______
                       I I__()____||__| |||||
                          ((((|__|----------|  |  ||||||||||
                     //---O O O O--OO oo oo
                     #######################     

Country: USA | Posts: 1441 Go to Top of Page

beanpole

Posted - 2006 February 14 :  11:57:05 PM  Show Profile
quote:
Originally posted by wjstix

Depends on what kind of passenger car you have and (most importantly) how the couplers are mounted. Generally cars with body mounted couplers will need about 30" radius or so to work well, especially if you want scale operating diaphragms. If you use truck mounted "talgo" couplers, you can run passenger cars on 22" radius curves. I have a section of my layout (the ore dock line) that uses 22" radius curves (and No.4 turnouts), I can run full length Athearn (RPO/Baggage cars), IHC and Rivarossi 80'passenger cars with talgo six-wheel trucks quite easily on that line. However my Walthers 80' cars with truck mounted couplers don't like 22" R curves and no.4 turnouts, but they do fine on my 28" R / No. 6 turnout mainline.




Country: USA | Posts: 28 Go to Top of Page

beanpole

Posted - 2006 February 15 :  12:06:38 AM  Show Profile
quote:
Originally posted by wjstix

Depends on what kind of passenger car you have and (most importantly) how the couplers are mounted. Generally cars with body mounted couplers will need about 30" radius or so to work well, especially if you want scale operating diaphragms. If you use truck mounted "talgo" couplers, you can run passenger cars on 22" radius curves. I have a section of my layout (the ore dock line) that uses 22" radius curves (and No.4 turnouts), I can run full length Athearn (RPO/Baggage cars), IHC and Rivarossi 80'passenger cars with talgo six-wheel trucks quite easily on that line. However my Walthers 80' cars with truck mounted couplers don't like 22" R curves and no.4 turnouts, but they do fine on my 28" R / No. 6 turnout mainline.


My passenger cars are Walters Amtrak Superliner 1. Amtrak Phase 3. Right now i'm using Bachmann 18"radius curves EZ Tracks. II that helps everyone. Bachmann's 22" Curves EZ Track cost. $12.95. Should I switch over to Atlas track.
Sinxcerly Gary



Country: USA | Posts: 28 Go to Top of Page

CNW

Posted - 2006 February 15 :  03:54:26 AM  Show Profile
If you like EZ Track stick with it. Keep in mind that most of us, about 99%, can't have 40" radius curves and have a decent layout. My curves are 30" minimum and I'm more than happy with the appearance of my 85 and 89' cars on the curves. I have had to live with 22" curves too for some time in my life and I was ok with the sharp curves. At least I had a layout!

According to Lynn Westcott and others here are some guidelines:

18" - Sharp curves
24" - Average
30" - Broad

Anything else is going to be in the in-between category. In other words, anything over 30" is considered broad curves. Anything under 24" is considered sharp. Most stuff made today, brass excluded, will run on 24" curves. You'll find that most modelers have curves this size that run mostly freight trains. Those of us that run passenger trains, you'll find 30" the minimum in most cases. The reason is if you have any brass cars at all most won't run on anything less than 30"!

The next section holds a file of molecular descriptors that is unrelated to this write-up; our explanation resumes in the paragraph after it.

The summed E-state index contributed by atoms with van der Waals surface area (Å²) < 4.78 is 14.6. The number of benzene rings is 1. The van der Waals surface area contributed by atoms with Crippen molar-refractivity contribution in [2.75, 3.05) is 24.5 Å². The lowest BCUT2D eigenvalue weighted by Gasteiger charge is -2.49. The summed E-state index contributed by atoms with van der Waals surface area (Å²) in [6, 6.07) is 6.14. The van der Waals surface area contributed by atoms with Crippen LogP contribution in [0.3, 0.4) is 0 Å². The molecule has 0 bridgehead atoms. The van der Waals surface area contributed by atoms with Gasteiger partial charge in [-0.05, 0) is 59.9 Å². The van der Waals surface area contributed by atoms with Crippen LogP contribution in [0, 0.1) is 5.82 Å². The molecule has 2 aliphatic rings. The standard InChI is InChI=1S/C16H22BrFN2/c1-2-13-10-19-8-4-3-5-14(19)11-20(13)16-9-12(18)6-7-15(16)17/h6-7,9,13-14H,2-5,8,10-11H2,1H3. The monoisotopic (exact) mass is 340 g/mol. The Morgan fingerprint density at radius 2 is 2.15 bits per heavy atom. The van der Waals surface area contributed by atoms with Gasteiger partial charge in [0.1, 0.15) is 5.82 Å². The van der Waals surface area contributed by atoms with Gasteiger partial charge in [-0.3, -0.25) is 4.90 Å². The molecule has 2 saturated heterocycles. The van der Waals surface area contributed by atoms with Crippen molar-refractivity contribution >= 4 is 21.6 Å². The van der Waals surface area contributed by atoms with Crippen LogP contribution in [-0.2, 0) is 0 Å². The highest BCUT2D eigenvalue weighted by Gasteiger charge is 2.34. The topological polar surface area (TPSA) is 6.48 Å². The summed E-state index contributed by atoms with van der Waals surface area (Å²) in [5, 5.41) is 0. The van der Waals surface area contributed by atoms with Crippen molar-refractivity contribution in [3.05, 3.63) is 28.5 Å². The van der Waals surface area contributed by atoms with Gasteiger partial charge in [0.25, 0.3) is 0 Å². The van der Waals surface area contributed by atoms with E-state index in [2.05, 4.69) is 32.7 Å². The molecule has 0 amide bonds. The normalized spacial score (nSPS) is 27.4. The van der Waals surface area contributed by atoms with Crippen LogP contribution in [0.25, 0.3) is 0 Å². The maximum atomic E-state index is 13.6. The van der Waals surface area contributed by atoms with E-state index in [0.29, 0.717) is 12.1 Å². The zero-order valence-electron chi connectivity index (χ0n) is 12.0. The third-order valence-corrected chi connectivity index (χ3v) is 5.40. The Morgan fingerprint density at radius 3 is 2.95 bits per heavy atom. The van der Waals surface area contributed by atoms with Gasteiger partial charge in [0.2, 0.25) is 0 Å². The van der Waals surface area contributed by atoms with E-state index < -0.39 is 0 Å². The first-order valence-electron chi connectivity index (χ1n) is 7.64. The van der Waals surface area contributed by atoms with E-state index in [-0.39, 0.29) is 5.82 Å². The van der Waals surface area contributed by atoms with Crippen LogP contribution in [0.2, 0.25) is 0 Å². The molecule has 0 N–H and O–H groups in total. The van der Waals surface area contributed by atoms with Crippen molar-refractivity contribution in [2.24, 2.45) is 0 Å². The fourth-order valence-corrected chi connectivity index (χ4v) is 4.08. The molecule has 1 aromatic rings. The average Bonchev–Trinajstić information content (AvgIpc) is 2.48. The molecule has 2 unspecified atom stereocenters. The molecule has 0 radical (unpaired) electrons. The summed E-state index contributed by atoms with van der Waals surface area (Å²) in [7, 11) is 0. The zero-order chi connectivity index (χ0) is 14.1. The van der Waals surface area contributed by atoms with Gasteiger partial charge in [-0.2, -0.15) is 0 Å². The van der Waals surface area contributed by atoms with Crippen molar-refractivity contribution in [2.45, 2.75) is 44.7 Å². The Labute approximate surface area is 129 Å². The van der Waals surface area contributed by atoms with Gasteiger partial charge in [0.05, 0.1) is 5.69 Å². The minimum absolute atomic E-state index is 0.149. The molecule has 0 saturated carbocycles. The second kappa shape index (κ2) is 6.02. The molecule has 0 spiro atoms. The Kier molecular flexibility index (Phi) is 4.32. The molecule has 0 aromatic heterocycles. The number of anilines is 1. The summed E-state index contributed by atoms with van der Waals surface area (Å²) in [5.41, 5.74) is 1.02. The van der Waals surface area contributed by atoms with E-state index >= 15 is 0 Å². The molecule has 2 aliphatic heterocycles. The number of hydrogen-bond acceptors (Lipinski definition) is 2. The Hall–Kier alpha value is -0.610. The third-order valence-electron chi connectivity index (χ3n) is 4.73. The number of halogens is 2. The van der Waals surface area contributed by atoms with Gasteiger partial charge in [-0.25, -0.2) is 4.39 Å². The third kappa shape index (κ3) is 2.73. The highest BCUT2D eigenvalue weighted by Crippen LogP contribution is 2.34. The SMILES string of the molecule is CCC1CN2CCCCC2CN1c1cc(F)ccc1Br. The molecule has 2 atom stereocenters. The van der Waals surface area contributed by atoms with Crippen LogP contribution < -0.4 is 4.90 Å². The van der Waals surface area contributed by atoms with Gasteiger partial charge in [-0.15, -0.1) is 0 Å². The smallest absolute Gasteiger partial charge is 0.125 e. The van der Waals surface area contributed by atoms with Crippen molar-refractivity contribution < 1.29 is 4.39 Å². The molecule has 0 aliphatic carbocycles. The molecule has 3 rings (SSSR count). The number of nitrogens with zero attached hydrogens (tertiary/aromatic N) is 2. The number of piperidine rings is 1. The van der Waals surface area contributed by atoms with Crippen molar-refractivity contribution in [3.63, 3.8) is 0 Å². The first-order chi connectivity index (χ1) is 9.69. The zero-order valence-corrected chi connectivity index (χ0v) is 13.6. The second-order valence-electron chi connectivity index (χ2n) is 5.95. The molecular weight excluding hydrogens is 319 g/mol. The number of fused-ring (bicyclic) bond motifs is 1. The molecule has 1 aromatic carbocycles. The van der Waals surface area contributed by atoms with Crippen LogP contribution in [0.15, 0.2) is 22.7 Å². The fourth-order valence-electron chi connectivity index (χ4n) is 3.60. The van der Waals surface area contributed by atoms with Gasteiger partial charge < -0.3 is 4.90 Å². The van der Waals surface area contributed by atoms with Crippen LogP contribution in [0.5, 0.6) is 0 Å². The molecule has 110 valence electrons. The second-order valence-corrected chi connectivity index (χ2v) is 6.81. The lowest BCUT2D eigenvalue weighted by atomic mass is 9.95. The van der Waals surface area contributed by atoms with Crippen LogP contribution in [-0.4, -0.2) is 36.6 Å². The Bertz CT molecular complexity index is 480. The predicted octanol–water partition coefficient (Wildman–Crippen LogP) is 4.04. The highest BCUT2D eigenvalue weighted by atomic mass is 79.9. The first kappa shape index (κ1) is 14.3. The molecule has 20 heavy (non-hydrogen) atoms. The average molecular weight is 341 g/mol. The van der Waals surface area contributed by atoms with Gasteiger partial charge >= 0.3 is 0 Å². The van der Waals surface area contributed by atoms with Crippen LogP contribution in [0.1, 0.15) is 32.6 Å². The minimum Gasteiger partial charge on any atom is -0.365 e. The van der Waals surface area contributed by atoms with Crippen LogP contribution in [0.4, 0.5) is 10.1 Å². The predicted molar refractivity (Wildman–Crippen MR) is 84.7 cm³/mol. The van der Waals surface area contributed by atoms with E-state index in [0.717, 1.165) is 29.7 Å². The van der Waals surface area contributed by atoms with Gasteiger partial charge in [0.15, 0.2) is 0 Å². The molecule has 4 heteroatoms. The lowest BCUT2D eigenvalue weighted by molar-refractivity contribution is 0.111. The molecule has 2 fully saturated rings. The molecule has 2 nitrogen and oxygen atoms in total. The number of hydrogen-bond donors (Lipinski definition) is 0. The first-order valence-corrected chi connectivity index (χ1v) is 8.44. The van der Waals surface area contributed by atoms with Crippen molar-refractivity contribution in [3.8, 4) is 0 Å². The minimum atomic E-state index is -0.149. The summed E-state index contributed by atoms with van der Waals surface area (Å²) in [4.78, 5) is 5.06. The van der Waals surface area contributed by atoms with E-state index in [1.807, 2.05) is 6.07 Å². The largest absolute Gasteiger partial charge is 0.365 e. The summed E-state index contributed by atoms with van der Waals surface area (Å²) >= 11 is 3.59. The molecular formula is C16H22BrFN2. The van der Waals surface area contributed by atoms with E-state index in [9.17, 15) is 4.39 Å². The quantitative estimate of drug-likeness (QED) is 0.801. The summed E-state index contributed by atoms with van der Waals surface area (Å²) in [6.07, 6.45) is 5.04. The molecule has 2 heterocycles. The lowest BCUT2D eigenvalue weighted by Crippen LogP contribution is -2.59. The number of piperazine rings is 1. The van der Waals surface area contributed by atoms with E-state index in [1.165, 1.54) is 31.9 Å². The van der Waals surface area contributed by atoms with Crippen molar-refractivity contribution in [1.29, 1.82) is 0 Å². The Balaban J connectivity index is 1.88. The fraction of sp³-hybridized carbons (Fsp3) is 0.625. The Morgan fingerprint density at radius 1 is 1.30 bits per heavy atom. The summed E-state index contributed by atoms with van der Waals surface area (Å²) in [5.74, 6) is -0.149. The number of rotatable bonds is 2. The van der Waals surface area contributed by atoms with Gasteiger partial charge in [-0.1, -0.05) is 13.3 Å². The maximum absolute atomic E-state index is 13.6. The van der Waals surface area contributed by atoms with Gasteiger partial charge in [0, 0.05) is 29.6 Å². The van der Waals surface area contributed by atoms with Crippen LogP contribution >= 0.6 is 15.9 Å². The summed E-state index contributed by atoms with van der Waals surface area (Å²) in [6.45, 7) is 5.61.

Rockford and Indiana Railroad - THE Chicago connection!

Country: USA | Posts: 4785 Go to Top of Page

riogrande

Posted - 2006 February 15 :  1:19:00 PM  Show Profile
Yep, what CNW says - John Armstrong has a chapter on track laying standards in Track Planning for Realistic Operation (the Bible of model RRing).

18" - Sharp
24" - Conventional
30" - Broad

This according to his book that I haven't opened in a couple years (from memory).

22-inch curve are just a bit too sharp and all the old sectional track curves are really dinosaur's of the past, meant for 4x8 layouts. Modern rolling stock really requires people to break free of the old "straight jacket" of 18 and 22 inch curves. Get flex track and up your radii a few inches... I suggest to anyone that 24-inches is your absolute minimum for modern times.


Rio Grande - The Action Road
Atlas forum member since 1994

Edited by - riogrande on 2006 February 15 1:19:34 PM

Country: USA | Posts: 5508 Go to Top of Page

wjstix

Posted - 2006 February 15 :  2:40:23 PM  Show Profile  Visit wjstix's Homepage
This is getting a little off topic, but since you asked, I've tried both Atlas and Bachmann track with roadbed and liked both. I've pretty much decided that my next layout will use some version of the track-with-roadbed combination. The Atlas version is nice since it's code 83 as opposed to Bachmann's code 100, however it is very very limited as far as what is available. I'm leaning toward using Kato with code 83, but that still doesn't have anywhere near the amount of choices that Bachmann has. So...I'd say if you're happy with Bachmann track, keep using it !!

BTW remember not all passenger cars are/were 80-85' length. RPO's and Baggage cars were usually 60'-70', coaches were often 70' or so. Walthers/Rivarossi 60' RPO, Baggage, Coach and Combine are all based on real 60' Chicago & NorthWestern cars - none are 'shorties'. Athearn's RPO Baggage and Coach are also full-size models of ATSF cars that were less than 80' long, as are several Rivarossi/IHC RPO, Baggage, Combine, and Coach cars.


Stix

BNSF / CP to you...CB&Q / Milwaukee Road to me !!

Country: USA | Posts: 2266 Go to Top of Page